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article imageOil & natural gas fracking has a price tag for human health

By Stephanie Dearing     Sep 17, 2010 in Health
North Fork - Colorado-based physician Dr. Theo Colborn, along with three colleagues, completed research on hydraulic fracturing, or 'fracking,' concluding the form of accessing difficult-to-reach crude oil and natural gas poses a human health hazard.
Published in the International Journal of Human and Ecological Risk Assessment on September 4, the study is titled Natural Gas Operations from a Public Health Perspective. and was posted on line by the non-profit, the Endocrine Disruption Exchange (TEDX). The organization also posted a statement.
Warning that human development can be affected in the womb by low levels of toxins, TEDX warns the danger is even greater because "... government standards for chemical safety are deeply flawed." The organization went on to say society should move away from "Fossil-fuel derived chemicals" because these chemicals "... also produce pollution at every stage they are handled - extraction, refinement, processing, production, distribution and waste disposal." The reason we should be looking at alternatives is crucial, the statement says, to "... Our ability to produce healthy, intelligent individuals who can create a clean and safe world."
Fracking presents a special pollution situation because the process uses "... millions of gallons of water ... mixed with sand and chemicals, then injected into the earth in order to help the gas rise to the surface. Pollution of our air, water and soil is created when gasses rise from the well pad and from waste evaporation ponds, when liquids are injected underground, spilled, or incompletely processed in waste facilities, and when sludge and other toxic solids are farmed into soil. In addition, lights, roads and truck traffic disturb wildlife and nearby communities."
The study by Colborn, Carol Kwiatkowski, Kim Schultz, Mary Bachran found that fracking not only pollutes the ground water system wherever the process is undertaken, but also pollutes the air. The chemicals used in fracking range from methanol to Tetramethylammonium chloride, with over a thousand other chemicals used in natural gas operations across the United States.
The report concluded by noting that natural gas drilling operations also uses chemicals. "... From the first day the drill bit is inserted into the ground until the well is completed, toxic materials are introduced into the borehole and returned to the surface along with produced water and other extraction liquids. In the western U.S. it has been common practice to hold these liquids in open evaporation pits until the wells are shut down, which could be up to 25 years. These pits have rarely been examined to ascertain their chemical contents outside of some limited parameters (primarily metals, chlorides, and radioactive materials). Our data reveal that extremely toxic chemicals are found in evaporation pits and indeed, these and other similar sites may need to be designated for Superfund cleanup. In the eastern U.S., and increasingly in the west, these chemicals are being re-injected underground, creating yet another potential source of extremely toxic chemical contamination. In other words, what ends up in evaporation pits in the West, will in other parts of the country be injected underground."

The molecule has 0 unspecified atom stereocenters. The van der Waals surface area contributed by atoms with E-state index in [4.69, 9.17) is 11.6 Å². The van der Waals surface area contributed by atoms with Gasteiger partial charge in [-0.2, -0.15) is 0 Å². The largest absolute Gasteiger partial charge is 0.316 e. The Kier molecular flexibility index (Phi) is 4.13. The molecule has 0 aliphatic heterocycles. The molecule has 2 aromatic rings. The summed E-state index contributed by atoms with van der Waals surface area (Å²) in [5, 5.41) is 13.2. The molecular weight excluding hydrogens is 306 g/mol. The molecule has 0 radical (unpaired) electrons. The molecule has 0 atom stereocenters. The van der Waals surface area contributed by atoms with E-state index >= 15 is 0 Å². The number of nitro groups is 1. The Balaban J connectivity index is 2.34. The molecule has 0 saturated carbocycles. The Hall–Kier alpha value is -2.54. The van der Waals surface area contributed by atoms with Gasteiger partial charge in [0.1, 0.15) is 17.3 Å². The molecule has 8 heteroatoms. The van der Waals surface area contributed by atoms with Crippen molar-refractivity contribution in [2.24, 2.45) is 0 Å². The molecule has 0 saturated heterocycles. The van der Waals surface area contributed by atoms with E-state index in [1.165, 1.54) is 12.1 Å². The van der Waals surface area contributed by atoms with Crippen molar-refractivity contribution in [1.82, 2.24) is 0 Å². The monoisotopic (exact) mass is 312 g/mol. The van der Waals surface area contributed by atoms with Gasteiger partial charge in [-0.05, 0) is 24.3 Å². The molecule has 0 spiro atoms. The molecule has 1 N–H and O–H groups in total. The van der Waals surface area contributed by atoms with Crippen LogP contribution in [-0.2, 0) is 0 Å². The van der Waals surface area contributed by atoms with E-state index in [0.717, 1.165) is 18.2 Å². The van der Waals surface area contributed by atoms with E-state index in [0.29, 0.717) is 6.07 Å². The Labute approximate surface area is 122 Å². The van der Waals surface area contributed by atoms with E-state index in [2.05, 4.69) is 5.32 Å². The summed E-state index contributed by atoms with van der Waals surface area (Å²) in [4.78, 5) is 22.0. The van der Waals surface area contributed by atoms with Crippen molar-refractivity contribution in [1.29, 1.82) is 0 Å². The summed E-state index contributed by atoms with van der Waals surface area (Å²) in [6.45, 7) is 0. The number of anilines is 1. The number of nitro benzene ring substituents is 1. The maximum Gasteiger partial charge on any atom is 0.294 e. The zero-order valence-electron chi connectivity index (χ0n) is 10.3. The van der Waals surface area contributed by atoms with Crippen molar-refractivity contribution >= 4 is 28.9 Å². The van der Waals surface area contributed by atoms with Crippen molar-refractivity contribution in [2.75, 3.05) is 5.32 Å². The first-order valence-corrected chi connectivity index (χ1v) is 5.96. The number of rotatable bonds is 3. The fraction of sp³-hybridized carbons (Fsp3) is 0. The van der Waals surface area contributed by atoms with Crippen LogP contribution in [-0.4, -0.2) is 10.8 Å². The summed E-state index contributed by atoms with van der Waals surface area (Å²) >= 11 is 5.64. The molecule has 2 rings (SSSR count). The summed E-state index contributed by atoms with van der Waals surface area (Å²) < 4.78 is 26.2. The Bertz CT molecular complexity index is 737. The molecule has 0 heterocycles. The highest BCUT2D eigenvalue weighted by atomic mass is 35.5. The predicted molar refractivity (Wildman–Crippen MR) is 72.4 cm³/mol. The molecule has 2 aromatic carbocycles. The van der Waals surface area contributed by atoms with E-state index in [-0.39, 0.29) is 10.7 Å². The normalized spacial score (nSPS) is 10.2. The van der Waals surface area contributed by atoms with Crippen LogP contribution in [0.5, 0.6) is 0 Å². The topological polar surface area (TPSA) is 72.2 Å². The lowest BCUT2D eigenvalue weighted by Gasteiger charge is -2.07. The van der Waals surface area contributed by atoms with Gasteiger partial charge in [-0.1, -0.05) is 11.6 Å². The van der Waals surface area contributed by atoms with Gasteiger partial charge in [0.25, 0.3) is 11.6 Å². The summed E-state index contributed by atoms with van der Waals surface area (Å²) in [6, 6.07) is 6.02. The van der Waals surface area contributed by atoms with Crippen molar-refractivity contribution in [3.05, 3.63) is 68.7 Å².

Colborn, an expert in "... the effects of low level and/or ambient exposure to toxic chemicals called endocrine disruptors," has spoken up against oil and natural gas extraction for years, testifying before the House Committee on Oversight and Government Reform in 2007.
Colborn has advised both the Canadian and US governments on various environmental policies, and her work has prompted the creation of laws to protect human health.
In related news, Wyoming state legislators just enacted a new law that requires natural gas operations to inform the public as to what chemicals they are using in the fracking process, reported Sustainable Business.
The US Environmental Protection Agency has been holding public hearings on hydraulic fracturing this in a response to concerns about health raised by citizens. Those hearings will be wrapping up next week in New York state reported All247News.
New York state has been the site of a very contentious fight over fracking. CNN reported that under New York State lies a very large deposit of natural gas, but the fuel is difficult to reach. Fracking would be required to get the natural gas out of the ground, and New York State has not yet approved the process.
13 Pennsylvania families launched a law suit against a Texas-based company, claiming the fracking process contaminated their water, said AboutLawSuits. That company, Southwestern Energy, has denied the allegations.
Hydraulic Fracturing has been used since the 1940s, explains API. It was declared safe by the Environmental Protection Agency in 2004. API said hydraulic fracturing is critical to the United States for both energy and the economy. "... The oil and natural gas produced thanks to this technology helps fuel our nation’s economy by providing jobs, and the energy needed to heat our homes, fill-up our cars, generate electricity and create the basic materials for such things as fertilizer and plastics of every variety."
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